Wednesday, November 16, 2005


In Which We Find Our Hidden Thankful...

In grade school, I had a teacher who was really good at pointing out things we kids should have been grateful for but never were because these things were so much a part of our daily lives that we took them for granted.

Not the usual stuff, like a roof over our heads or shoes on our feet. She had a knack for identifying other factors of life so beneath our radar that when she brought them to our attention, the effect was profound, like tripping over the same stone on your front walk every day and then one day realizing that stone was a giant diamond.

She classified these things as "Hidden Thankfuls." And one year--long about Thanksgiving--our homework was to think of our own Hidden Thankful and talk about it in class the next day.

This wasn't exactly a gifted program I was in at the time, and a lot of kids had trouble with the assignment (either that, or they just didn't care that much about it). We were only in 5th grade or so and our teacher's notion to push our perception beyond the obvious was probably a little early. Because the next day, most kids came back with Hidden Thankfuls like, duh, a roof over their heads and, ba-doi, food on the table.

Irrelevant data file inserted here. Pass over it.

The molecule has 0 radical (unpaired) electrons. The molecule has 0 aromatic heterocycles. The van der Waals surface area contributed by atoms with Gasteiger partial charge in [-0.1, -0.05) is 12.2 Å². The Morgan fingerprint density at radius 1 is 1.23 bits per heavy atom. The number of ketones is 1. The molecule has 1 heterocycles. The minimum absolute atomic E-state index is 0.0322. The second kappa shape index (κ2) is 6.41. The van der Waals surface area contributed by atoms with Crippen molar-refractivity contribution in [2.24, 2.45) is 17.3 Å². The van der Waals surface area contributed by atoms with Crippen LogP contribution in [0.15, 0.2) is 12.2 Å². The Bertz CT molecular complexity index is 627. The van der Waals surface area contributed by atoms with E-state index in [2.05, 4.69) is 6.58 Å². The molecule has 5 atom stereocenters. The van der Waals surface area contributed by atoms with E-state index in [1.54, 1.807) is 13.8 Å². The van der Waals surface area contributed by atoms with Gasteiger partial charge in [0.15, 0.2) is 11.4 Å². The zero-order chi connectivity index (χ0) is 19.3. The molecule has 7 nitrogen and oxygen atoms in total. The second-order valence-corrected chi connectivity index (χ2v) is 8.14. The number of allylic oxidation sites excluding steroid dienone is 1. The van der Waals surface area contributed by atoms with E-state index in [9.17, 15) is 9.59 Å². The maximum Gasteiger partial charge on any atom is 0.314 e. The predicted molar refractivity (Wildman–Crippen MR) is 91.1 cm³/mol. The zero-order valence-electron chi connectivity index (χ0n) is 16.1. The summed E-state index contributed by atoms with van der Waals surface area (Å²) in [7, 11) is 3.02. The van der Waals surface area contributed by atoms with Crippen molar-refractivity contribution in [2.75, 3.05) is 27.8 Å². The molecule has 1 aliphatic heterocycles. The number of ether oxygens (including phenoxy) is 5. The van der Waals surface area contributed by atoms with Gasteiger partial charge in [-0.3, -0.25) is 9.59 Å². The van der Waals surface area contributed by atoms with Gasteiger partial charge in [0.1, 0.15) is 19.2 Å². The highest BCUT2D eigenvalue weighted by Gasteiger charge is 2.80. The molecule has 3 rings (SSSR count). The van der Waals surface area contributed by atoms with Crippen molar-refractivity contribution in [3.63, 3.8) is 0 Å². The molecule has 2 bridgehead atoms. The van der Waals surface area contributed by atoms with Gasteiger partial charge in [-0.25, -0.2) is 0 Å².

I was one of the few who gave this assignment a lot of thought. I spent the night wondering about it. Should I say I was thankful that I had a father? Not that he was such a great dad at the time, but he was around. And after all, my best friend Shawn didn't have a father living with him (as I found out much later, he had never even met the man). Should I go bigger, and be grateful for plants and trees, since they gave us the air we breathed (we had just studied photosynthesis in science class, so it was fresh on my mind)? It was a puzzler.